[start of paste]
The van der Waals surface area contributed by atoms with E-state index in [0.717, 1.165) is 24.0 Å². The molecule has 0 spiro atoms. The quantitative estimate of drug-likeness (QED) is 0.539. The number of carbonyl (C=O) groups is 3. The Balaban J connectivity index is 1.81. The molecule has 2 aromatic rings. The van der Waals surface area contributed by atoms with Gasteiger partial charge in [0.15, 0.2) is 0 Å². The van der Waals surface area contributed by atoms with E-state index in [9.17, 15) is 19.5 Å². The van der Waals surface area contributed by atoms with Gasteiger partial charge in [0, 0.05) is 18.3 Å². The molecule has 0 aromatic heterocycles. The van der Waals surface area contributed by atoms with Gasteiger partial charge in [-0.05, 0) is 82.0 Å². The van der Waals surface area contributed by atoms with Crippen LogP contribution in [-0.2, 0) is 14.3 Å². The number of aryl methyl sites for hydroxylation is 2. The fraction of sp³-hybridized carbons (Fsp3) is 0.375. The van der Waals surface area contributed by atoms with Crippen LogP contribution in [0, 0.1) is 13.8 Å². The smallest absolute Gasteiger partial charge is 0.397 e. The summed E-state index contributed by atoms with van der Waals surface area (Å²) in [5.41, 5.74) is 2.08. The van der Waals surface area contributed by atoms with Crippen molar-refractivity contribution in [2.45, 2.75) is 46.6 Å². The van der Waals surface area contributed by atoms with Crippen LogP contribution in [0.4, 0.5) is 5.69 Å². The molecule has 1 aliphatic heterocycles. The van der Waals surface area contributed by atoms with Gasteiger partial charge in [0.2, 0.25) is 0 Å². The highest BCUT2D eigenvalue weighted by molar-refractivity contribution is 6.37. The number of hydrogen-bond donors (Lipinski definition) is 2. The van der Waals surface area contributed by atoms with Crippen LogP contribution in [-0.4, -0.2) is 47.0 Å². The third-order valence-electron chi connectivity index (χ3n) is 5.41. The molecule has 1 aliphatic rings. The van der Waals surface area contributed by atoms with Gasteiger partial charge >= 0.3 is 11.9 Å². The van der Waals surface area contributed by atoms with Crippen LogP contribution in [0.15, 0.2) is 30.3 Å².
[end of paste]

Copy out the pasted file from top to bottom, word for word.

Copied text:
The van der Waals surface area contributed by atoms with E-state index in [0.717, 1.165) is 24.0 Å². The molecule has 0 spiro atoms. The quantitative estimate of drug-likeness (QED) is 0.539. The number of carbonyl (C=O) groups is 3. The Balaban J connectivity index is 1.81. The molecule has 2 aromatic rings. The van der Waals surface area contributed by atoms with Gasteiger partial charge in [0.15, 0.2) is 0 Å². The van der Waals surface area contributed by atoms with E-state index in [9.17, 15) is 19.5 Å². The van der Waals surface area contributed by atoms with Gasteiger partial charge in [0, 0.05) is 18.3 Å². The molecule has 0 aromatic heterocycles. The van der Waals surface area contributed by atoms with Gasteiger partial charge in [-0.05, 0) is 82.0 Å². The van der Waals surface area contributed by atoms with Crippen LogP contribution in [-0.2, 0) is 14.3 Å². The number of aryl methyl sites for hydroxylation is 2. The fraction of sp³-hybridized carbons (Fsp3) is 0.375. The van der Waals surface area contributed by atoms with Crippen LogP contribution in [0, 0.1) is 13.8 Å². The smallest absolute Gasteiger partial charge is 0.397 e. The summed E-state index contributed by atoms with van der Waals surface area (Å²) in [5.41, 5.74) is 2.08. The van der Waals surface area contributed by atoms with Crippen molar-refractivity contribution in [2.45, 2.75) is 46.6 Å². The van der Waals surface area contributed by atoms with Crippen LogP contribution in [0.4, 0.5) is 5.69 Å². The molecule has 1 aliphatic heterocycles. The van der Waals surface area contributed by atoms with Gasteiger partial charge in [0.2, 0.25) is 0 Å². The highest BCUT2D eigenvalue weighted by molar-refractivity contribution is 6.37. The number of hydrogen-bond donors (Lipinski definition) is 2. The van der Waals surface area contributed by atoms with Crippen LogP contribution in [-0.4, -0.2) is 47.0 Å². The third-order valence-electron chi connectivity index (χ3n) is 5.41. The molecule has 1 aliphatic rings. The van der Waals surface area contributed by atoms with Gasteiger partial charge >= 0.3 is 11.9 Å². The van der Waals surface area contributed by atoms with Crippen LogP contribution in [0.15, 0.2) is 30.3 Å².